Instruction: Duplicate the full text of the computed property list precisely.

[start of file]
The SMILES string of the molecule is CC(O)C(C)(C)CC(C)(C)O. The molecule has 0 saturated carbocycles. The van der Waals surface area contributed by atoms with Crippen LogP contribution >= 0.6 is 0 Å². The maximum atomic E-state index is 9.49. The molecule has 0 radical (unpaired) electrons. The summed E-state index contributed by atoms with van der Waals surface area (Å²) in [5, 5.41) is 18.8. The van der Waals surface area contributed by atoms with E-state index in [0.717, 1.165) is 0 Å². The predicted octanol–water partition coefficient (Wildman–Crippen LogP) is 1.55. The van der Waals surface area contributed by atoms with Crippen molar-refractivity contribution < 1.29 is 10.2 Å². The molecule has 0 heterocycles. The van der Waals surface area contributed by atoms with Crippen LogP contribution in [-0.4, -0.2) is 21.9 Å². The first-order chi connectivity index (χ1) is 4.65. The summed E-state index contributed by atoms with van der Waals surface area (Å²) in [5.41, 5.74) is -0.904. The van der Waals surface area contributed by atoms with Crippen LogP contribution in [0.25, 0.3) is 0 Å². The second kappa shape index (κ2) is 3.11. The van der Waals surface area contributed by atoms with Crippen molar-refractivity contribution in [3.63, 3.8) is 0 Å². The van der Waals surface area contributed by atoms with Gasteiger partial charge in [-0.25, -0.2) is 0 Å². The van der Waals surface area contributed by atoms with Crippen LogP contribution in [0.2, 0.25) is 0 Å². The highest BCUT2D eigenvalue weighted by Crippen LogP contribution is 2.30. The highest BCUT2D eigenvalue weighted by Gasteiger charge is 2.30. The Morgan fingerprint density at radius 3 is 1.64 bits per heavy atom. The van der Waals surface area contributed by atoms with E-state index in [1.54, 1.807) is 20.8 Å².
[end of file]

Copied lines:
The SMILES string of the molecule is CC(O)C(C)(C)CC(C)(C)O. The molecule has 0 saturated carbocycles. The van der Waals surface area contributed by atoms with Crippen LogP contribution >= 0.6 is 0 Å². The maximum atomic E-state index is 9.49. The molecule has 0 radical (unpaired) electrons. The summed E-state index contributed by atoms with van der Waals surface area (Å²) in [5, 5.41) is 18.8. The van der Waals surface area contributed by atoms with E-state index in [0.717, 1.165) is 0 Å². The predicted octanol–water partition coefficient (Wildman–Crippen LogP) is 1.55. The van der Waals surface area contributed by atoms with Crippen molar-refractivity contribution < 1.29 is 10.2 Å². The molecule has 0 heterocycles. The van der Waals surface area contributed by atoms with Crippen LogP contribution in [-0.4, -0.2) is 21.9 Å². The first-order chi connectivity index (χ1) is 4.65. The summed E-state index contributed by atoms with van der Waals surface area (Å²) in [5.41, 5.74) is -0.904. The van der Waals surface area contributed by atoms with Crippen LogP contribution in [0.25, 0.3) is 0 Å². The second kappa shape index (κ2) is 3.11. The van der Waals surface area contributed by atoms with Crippen molar-refractivity contribution in [3.63, 3.8) is 0 Å². The van der Waals surface area contributed by atoms with Gasteiger partial charge in [-0.25, -0.2) is 0 Å². The van der Waals surface area contributed by atoms with Crippen LogP contribution in [0.2, 0.25) is 0 Å². The highest BCUT2D eigenvalue weighted by Crippen LogP contribution is 2.30. The highest BCUT2D eigenvalue weighted by Gasteiger charge is 2.30. The Morgan fingerprint density at radius 3 is 1.64 bits per heavy atom. The van der Waals surface area contributed by atoms with E-state index in [1.54, 1.807) is 20.8 Å².